Philosophy With Kids - These Temporary Tents by Aadel Bussinger Everyone has a philosophy they are working from. The key to doing philosophy with your kids is getting them to recognize what assumptions they and the people around them are constructing their beliefs from. We love doing philosophy as a family. Whether it’s having a family book discussion or reading about an old Greek guy, we try to incorporate philosophy into our daily lives so that our minds stretch and grow and we can better defend or refute the ideas we encounter. Philosophy doesn’t have to be stuffy, and you don’t have to save it until high school. Here you will find all our resources, books, and discussion guides for doing philosophy with kids. This page is a work in progress – check back often! The Basics of Studying Philosophy With Kids Why Studying Philosophy With Your Kids is a Good Idea Philosophy Through Picture Books Even Aliens Need Snacks Another Day In The Milky Way When A Dragon Moves In Commander Toad and the Planet of the Grapes Unit Studies Based on Famous Philosophers
Philosophy around the Web The main purpose of this site is to act as a guide and a gateway to philosophy resources on the Internet. If you're interested only in the other things on offer (which have now expanded to take up more than half the space), you should skip to Everything Else. There's also a simplified index of the main sections. The heart of the site is a set of links organised into fourteen main categories. In some cases (for example, the list of University links) the relevant sites are stable enough to make completeness and accuracy a sensible goal, but for the most part I only hope to make this site useful and interesting. (Some of the pages in my non-philosophical sections might be of interest to philosophers - in particular the Parapsychology, Religion page, Scepticism, and Teaching Resources pages.) I should, of course, like to make these pages exhaustive and accurate, but the nature of the Internet is against me. Finally, if you're worried by this notice: then look here.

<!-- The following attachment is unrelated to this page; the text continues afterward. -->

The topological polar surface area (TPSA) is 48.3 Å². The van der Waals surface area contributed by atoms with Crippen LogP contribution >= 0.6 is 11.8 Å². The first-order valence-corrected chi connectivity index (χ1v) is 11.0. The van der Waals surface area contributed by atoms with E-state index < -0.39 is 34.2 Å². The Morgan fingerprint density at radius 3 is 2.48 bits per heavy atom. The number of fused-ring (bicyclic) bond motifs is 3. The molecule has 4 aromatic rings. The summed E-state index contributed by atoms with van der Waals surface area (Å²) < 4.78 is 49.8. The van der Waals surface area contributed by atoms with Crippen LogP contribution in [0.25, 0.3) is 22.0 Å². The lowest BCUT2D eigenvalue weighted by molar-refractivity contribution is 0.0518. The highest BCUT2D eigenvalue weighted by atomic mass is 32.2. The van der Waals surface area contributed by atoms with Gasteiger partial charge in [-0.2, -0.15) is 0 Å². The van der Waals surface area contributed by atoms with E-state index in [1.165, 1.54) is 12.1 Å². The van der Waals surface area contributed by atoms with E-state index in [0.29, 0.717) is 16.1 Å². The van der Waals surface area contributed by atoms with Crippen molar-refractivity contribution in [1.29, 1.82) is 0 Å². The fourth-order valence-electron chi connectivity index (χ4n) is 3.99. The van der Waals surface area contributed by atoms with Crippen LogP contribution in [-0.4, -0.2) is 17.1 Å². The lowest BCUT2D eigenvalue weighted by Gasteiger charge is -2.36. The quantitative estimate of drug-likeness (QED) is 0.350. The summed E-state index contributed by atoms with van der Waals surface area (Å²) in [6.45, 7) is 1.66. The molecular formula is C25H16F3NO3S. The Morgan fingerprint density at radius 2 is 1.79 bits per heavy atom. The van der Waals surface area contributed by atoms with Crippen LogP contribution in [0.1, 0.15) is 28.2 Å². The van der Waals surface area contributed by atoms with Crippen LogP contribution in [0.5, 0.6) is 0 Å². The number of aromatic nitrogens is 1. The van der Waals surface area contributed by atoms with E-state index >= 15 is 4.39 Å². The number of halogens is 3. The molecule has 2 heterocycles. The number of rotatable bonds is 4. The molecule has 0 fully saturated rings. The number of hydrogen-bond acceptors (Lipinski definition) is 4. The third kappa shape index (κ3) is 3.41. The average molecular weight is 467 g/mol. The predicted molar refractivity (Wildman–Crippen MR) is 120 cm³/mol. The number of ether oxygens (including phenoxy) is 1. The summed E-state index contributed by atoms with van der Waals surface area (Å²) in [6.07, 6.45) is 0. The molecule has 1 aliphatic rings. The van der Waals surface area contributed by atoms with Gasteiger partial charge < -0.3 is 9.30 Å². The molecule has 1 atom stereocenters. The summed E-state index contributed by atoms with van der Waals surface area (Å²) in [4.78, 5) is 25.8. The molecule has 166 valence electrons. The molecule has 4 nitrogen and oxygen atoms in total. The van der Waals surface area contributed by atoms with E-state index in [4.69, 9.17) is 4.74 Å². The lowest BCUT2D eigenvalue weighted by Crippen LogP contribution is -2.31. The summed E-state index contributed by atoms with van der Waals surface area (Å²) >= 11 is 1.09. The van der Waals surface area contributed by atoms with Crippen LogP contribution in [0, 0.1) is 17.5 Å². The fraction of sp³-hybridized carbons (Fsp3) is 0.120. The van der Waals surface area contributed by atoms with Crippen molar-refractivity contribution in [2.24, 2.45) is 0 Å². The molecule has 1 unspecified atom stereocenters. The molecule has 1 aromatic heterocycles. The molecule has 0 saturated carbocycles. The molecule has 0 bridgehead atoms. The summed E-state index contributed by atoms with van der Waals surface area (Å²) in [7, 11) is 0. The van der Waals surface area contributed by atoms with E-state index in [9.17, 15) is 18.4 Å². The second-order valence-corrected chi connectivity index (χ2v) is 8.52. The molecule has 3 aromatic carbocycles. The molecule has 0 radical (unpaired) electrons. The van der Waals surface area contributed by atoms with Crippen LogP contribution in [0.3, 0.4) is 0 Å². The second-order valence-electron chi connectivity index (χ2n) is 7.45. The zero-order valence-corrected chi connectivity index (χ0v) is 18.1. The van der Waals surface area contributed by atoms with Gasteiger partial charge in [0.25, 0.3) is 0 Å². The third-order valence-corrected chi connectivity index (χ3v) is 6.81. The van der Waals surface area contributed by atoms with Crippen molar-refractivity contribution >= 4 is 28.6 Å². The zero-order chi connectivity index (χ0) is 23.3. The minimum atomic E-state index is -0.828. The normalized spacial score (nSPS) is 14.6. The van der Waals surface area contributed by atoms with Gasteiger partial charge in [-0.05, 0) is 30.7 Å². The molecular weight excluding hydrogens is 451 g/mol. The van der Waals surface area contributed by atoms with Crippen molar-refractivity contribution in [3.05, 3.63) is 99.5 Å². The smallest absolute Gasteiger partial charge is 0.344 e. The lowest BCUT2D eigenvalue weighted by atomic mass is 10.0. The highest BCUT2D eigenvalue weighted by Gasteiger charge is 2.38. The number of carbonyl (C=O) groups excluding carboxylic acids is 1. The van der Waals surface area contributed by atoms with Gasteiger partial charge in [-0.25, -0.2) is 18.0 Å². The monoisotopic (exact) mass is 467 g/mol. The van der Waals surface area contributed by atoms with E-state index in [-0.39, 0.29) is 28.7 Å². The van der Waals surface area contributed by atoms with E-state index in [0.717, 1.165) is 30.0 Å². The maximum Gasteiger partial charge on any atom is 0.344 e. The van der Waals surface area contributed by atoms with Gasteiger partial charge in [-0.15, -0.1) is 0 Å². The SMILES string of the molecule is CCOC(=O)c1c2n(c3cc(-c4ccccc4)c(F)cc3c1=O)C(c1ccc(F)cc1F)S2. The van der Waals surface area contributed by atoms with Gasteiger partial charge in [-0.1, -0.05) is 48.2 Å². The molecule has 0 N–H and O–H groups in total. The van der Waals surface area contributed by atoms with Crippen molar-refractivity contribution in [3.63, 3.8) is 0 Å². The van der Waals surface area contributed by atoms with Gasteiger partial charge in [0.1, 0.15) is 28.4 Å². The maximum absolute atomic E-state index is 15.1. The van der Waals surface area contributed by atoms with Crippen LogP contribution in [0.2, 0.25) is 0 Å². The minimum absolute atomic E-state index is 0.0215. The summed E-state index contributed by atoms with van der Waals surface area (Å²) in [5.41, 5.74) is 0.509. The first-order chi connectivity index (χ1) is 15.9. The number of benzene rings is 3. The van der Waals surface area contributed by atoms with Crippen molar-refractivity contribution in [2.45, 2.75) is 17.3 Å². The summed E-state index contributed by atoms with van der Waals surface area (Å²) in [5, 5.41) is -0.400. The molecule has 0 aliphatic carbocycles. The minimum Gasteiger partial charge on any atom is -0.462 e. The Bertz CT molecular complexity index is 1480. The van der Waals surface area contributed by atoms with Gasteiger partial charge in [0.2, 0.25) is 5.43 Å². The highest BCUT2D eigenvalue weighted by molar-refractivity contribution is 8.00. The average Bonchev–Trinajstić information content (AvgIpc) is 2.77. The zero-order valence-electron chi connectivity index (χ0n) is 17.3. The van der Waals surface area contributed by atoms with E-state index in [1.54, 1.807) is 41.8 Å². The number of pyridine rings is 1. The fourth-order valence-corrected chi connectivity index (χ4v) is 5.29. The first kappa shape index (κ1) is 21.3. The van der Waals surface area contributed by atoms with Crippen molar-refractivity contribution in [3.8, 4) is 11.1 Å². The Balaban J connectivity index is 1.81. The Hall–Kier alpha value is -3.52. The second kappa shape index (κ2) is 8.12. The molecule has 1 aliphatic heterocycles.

The Music of the Spheres, or the Metaphysics of Music by Robert Kelly “[In] sound itself, there is a readiness to be ordered by the spirit and this is seen at its most sublime in music.” —Max Picard Despite the popular Romantic conception of creative artists as inspired madmen, composers are not idiots savants, distilling their musical inspiration from the ether. Rather, in their creative work they respond and give voice to certain metaphysical vi- sions. Most composers speak explicitly in philosophical terms about the nature of the reality that they try to reflect. When the forms of musical expression change radically, it is always because the underlying metaphysical grasp of reality has changed as well. Music in the Western world was shaped by a shared conception of reality so pro- found that it endured for some twenty-five hundred years. Pythagoras of Samoa brought the ancient knowledge of Egypt to Greece and to all western civilization. According to tradition, the harmonic structure of music was discovered by Pythagoras about the fifth century B.C.
Past Lectures Does conscious perception have representational content? Or are the representations involved in perception all sub-personal underpinnings of perception rather than partly constitutive of perception itself? Is “unconscious perception” really perception? Is seeing always seeing-as? The 2013 John Locke Lecture series were held at 5 p.m. on Wednesdays in weeks 2 to 7 of Trinity Term 2013. Brentano made aboutness the defining feature of the mental. And yet the notion plays no serious role in philosophical semantics. I will be asking, first, how we might go about making subject matter a separate factor in sentence meaning/content, and second, what “directed contents” can do for us in other parts of philosophy. The 2012 John Locke Lecture series was held at 5 p.m. on Wednesdays in weeks 2 to 6 of Trinity Term 2012. Trinity Term 2011 John Cooper, (Princeton) 'Ancient Greek Philosophies as a Way of Life' Abstract Lecture 1 (4th May): 'Philosophy in Antiquity as a Way of Life' [Handout] [MP3]